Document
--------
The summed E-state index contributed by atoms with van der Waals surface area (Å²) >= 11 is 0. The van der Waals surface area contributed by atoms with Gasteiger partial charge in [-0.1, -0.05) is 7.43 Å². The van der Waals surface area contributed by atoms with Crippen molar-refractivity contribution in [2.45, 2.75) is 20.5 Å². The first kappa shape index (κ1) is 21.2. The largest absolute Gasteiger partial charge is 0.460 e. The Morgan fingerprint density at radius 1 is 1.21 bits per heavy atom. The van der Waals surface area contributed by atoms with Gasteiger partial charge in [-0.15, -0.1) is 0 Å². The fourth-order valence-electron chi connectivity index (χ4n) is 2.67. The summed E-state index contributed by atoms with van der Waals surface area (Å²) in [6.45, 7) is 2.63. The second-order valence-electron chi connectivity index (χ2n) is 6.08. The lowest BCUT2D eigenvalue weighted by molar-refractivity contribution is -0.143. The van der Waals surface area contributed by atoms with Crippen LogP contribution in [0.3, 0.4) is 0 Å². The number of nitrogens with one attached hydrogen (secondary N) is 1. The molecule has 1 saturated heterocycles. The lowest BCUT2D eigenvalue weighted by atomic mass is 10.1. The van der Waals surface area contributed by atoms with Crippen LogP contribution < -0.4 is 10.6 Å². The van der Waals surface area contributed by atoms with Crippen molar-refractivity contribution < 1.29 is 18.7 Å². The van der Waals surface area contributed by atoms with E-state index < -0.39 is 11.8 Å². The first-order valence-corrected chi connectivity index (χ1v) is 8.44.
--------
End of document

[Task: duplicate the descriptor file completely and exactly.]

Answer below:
The summed E-state index contributed by atoms with van der Waals surface area (Å²) >= 11 is 0. The van der Waals surface area contributed by atoms with Gasteiger partial charge in [-0.1, -0.05) is 7.43 Å². The van der Waals surface area contributed by atoms with Crippen molar-refractivity contribution in [2.45, 2.75) is 20.5 Å². The first kappa shape index (κ1) is 21.2. The largest absolute Gasteiger partial charge is 0.460 e. The Morgan fingerprint density at radius 1 is 1.21 bits per heavy atom. The van der Waals surface area contributed by atoms with Gasteiger partial charge in [-0.15, -0.1) is 0 Å². The fourth-order valence-electron chi connectivity index (χ4n) is 2.67. The summed E-state index contributed by atoms with van der Waals surface area (Å²) in [6.45, 7) is 2.63. The second-order valence-electron chi connectivity index (χ2n) is 6.08. The lowest BCUT2D eigenvalue weighted by molar-refractivity contribution is -0.143. The van der Waals surface area contributed by atoms with Crippen LogP contribution in [0.3, 0.4) is 0 Å². The number of nitrogens with one attached hydrogen (secondary N) is 1. The molecule has 1 saturated heterocycles. The lowest BCUT2D eigenvalue weighted by atomic mass is 10.1. The van der Waals surface area contributed by atoms with Crippen LogP contribution < -0.4 is 10.6 Å². The van der Waals surface area contributed by atoms with Crippen molar-refractivity contribution < 1.29 is 18.7 Å². The van der Waals surface area contributed by atoms with E-state index < -0.39 is 11.8 Å². The first-order valence-corrected chi connectivity index (χ1v) is 8.44.